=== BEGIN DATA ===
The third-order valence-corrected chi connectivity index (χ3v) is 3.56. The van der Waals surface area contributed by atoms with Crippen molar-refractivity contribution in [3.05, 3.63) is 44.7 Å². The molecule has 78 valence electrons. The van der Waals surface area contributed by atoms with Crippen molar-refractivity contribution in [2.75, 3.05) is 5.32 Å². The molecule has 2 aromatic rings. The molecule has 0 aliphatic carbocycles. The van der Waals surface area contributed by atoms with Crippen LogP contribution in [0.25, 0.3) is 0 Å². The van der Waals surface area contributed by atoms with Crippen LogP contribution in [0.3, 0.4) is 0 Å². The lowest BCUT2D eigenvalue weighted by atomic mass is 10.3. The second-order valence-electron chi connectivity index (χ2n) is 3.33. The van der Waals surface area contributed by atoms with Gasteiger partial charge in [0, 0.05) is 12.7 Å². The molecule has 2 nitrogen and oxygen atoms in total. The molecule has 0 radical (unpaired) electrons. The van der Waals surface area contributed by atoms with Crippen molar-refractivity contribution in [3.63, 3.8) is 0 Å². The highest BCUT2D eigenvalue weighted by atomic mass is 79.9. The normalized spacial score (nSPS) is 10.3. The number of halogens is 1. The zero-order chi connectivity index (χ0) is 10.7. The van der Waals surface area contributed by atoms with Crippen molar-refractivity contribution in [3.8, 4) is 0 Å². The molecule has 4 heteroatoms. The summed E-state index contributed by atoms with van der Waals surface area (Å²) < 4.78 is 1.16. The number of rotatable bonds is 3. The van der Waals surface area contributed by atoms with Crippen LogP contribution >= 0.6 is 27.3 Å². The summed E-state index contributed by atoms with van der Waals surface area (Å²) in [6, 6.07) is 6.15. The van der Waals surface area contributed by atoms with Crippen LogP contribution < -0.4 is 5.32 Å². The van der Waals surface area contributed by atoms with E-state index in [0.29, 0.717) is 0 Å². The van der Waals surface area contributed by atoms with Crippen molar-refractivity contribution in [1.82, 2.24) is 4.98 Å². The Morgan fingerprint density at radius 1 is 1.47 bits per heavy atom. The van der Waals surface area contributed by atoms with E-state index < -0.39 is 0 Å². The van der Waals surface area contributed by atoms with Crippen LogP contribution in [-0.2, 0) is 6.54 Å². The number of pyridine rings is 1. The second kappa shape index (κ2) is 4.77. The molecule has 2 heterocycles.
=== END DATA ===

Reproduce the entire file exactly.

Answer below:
The third-order valence-corrected chi connectivity index (χ3v) is 3.56. The van der Waals surface area contributed by atoms with Crippen molar-refractivity contribution in [3.05, 3.63) is 44.7 Å². The molecule has 78 valence electrons. The van der Waals surface area contributed by atoms with Crippen molar-refractivity contribution in [2.75, 3.05) is 5.32 Å². The molecule has 2 aromatic rings. The molecule has 0 aliphatic carbocycles. The van der Waals surface area contributed by atoms with Crippen LogP contribution in [0.25, 0.3) is 0 Å². The van der Waals surface area contributed by atoms with Crippen LogP contribution in [0.3, 0.4) is 0 Å². The lowest BCUT2D eigenvalue weighted by atomic mass is 10.3. The second-order valence-electron chi connectivity index (χ2n) is 3.33. The van der Waals surface area contributed by atoms with Gasteiger partial charge in [0, 0.05) is 12.7 Å². The molecule has 2 nitrogen and oxygen atoms in total. The molecule has 0 radical (unpaired) electrons. The van der Waals surface area contributed by atoms with Crippen molar-refractivity contribution in [3.63, 3.8) is 0 Å². The highest BCUT2D eigenvalue weighted by atomic mass is 79.9. The normalized spacial score (nSPS) is 10.3. The number of halogens is 1. The zero-order chi connectivity index (χ0) is 10.7. The van der Waals surface area contributed by atoms with Crippen molar-refractivity contribution in [3.8, 4) is 0 Å². The molecule has 4 heteroatoms. The summed E-state index contributed by atoms with van der Waals surface area (Å²) < 4.78 is 1.16. The number of rotatable bonds is 3. The van der Waals surface area contributed by atoms with Crippen LogP contribution >= 0.6 is 27.3 Å². The summed E-state index contributed by atoms with van der Waals surface area (Å²) in [6, 6.07) is 6.15. The van der Waals surface area contributed by atoms with Crippen LogP contribution < -0.4 is 5.32 Å². The van der Waals surface area contributed by atoms with E-state index in [0.29, 0.717) is 0 Å². The van der Waals surface area contributed by atoms with Crippen molar-refractivity contribution in [1.82, 2.24) is 4.98 Å². The Morgan fingerprint density at radius 1 is 1.47 bits per heavy atom. The van der Waals surface area contributed by atoms with E-state index < -0.39 is 0 Å². The van der Waals surface area contributed by atoms with Crippen LogP contribution in [-0.2, 0) is 6.54 Å². The number of pyridine rings is 1. The second kappa shape index (κ2) is 4.77. The molecule has 2 heterocycles.